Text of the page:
(691d) Effect of the Flue Gas Composition On Mercury Speciation Under Homogeneous and Heterogeneous Conditions
Mercury is commonly found in the flue gas derivated from the combustion of fossil fuels such as coal and is considered a hazardous pollutant for humans and the environment. In flue gas, mercury can be present in both elemental and oxidized forms. The oxidized form is water soluble and can generally be collected by existing particulate and SO2 control devices. In contrast, elemental mercury is not soluble in water and is highly volatile at typical combustion temperatures. These factors make it difficult to capture by conventional control devices; hence, considerable attention has been given to finding ways to oxidize elemental mercury. Complex mechanisms for heterogeneous oxidation have been proposed. A better understanding of mercury speciation and oxidation mechanisms is essential for the development of air pollution control strategies and devices.
The focus of this work is to study how the composition of the flue gas components (HBr, SO2, and HCl) can affect mercury speciation under homogeneous and heterogeneous conditions. Experimental data were obtained with two reactors: a 300-W, methane-fired, tubular, quartz-lined reactor for studying homogeneous oxidation reactions and a fixed-bed reactor, also of quartz, for studying heterogeneous reactions. The latter was attached to the exit of the former to provide realistic combustion gases. The fixed-bed reactor was packed with one gram of coconut-shell carbon and kept at a temperature of 150oC. All methane, air, SO2, and halogen species were introduced through the burner to produce flue representative of real combustion systems. Speciated mercury measurements were performed using a Tekran 2537A Analyzer coupled with a wet conditioning system.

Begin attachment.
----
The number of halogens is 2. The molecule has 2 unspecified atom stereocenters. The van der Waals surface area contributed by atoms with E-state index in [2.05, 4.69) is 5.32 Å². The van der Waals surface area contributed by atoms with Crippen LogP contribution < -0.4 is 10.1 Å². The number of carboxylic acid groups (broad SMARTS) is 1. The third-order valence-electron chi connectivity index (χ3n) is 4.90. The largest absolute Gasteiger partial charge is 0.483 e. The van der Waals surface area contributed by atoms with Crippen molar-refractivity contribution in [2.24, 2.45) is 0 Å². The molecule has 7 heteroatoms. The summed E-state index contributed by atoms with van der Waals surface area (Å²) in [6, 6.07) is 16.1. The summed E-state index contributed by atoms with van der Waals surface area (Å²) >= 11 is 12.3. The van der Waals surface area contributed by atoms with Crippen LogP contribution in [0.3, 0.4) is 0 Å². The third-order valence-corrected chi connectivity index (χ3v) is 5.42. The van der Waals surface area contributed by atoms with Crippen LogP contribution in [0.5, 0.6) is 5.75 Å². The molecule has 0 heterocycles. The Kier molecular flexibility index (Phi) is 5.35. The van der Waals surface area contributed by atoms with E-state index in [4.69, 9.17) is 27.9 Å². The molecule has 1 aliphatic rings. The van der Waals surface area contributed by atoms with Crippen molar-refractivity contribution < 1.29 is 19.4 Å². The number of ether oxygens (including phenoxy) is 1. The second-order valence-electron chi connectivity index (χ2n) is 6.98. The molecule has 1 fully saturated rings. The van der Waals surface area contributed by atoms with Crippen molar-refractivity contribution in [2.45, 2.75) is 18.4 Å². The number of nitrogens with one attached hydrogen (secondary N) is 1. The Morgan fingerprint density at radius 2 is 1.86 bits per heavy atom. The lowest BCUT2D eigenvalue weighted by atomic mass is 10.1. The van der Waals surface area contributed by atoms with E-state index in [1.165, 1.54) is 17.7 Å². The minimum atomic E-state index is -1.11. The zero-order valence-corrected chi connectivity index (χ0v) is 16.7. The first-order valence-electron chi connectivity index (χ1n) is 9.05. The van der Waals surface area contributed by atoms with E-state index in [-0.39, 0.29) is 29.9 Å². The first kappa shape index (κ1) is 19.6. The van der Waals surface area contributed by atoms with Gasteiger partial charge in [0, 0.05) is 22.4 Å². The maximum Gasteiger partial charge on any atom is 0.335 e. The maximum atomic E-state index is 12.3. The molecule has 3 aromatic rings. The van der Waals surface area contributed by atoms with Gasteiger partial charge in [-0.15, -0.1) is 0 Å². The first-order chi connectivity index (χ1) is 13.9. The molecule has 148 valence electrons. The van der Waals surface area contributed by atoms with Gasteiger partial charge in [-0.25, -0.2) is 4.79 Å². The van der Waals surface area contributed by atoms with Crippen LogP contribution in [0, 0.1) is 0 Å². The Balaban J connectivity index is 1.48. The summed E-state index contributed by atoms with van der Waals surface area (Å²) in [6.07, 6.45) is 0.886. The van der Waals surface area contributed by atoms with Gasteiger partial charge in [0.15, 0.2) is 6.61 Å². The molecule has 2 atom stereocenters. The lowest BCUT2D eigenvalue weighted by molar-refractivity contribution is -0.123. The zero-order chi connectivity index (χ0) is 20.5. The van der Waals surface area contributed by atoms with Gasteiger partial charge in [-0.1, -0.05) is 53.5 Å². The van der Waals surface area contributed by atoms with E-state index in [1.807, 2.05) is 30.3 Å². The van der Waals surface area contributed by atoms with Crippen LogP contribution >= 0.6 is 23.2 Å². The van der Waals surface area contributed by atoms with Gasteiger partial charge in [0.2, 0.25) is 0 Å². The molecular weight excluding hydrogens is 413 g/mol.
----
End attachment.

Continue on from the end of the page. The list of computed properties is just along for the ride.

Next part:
Gas phase measurements showed that in presence of bromine the observed mercury oxidation ranged from 28% at 18 ppm bromine (as HBr equivalent) to 80% at 55 ppm bromine as (HBr equivalent), while values of mercury oxidation were 2% with 100 ppm chlorine (as HCl equivalent) and 6% with 500 ppm chlorine (as HCl equivalent). In general, the SO2 showed an inhibitory effect on the mercury oxidation obtained by either bromine or chlorine, with mercury oxidation values of 25 % for the mixture 45 ppm bromine (as HBr equivalent), 500 ppm SO2 and 5% for the mixture 500 ppm chlorine (as HCl equivalent) and 500 ppm SO2 . Under heterogeneous conditions, the coconut-shell carbon showed a mercury capture efficiency of about 20% but in presence of bromine or chlorine this uptake increased up to 90%. In the absence of halogens, SO2 increased the mercury adsorption efficiency to up to 30 percent. The extent of adsorption decreased with increasing SO2 concentration when halogens were present.
A model of fixed-bed capture of mercury that incorporates Langmuir adsorption kinetics was developed to predict mercury adsorption and the effect of the flue gas components. The model neglects intraparticle diffusion resistances and is only applicable to pulverized carbon adsorbents. The model roughly describes experimental data from the literature. The current version includes the ability to account for competitive adsorption between mercury, SO2, and NO2. Future work will focus on the development of surface reactions between mercury and halogens.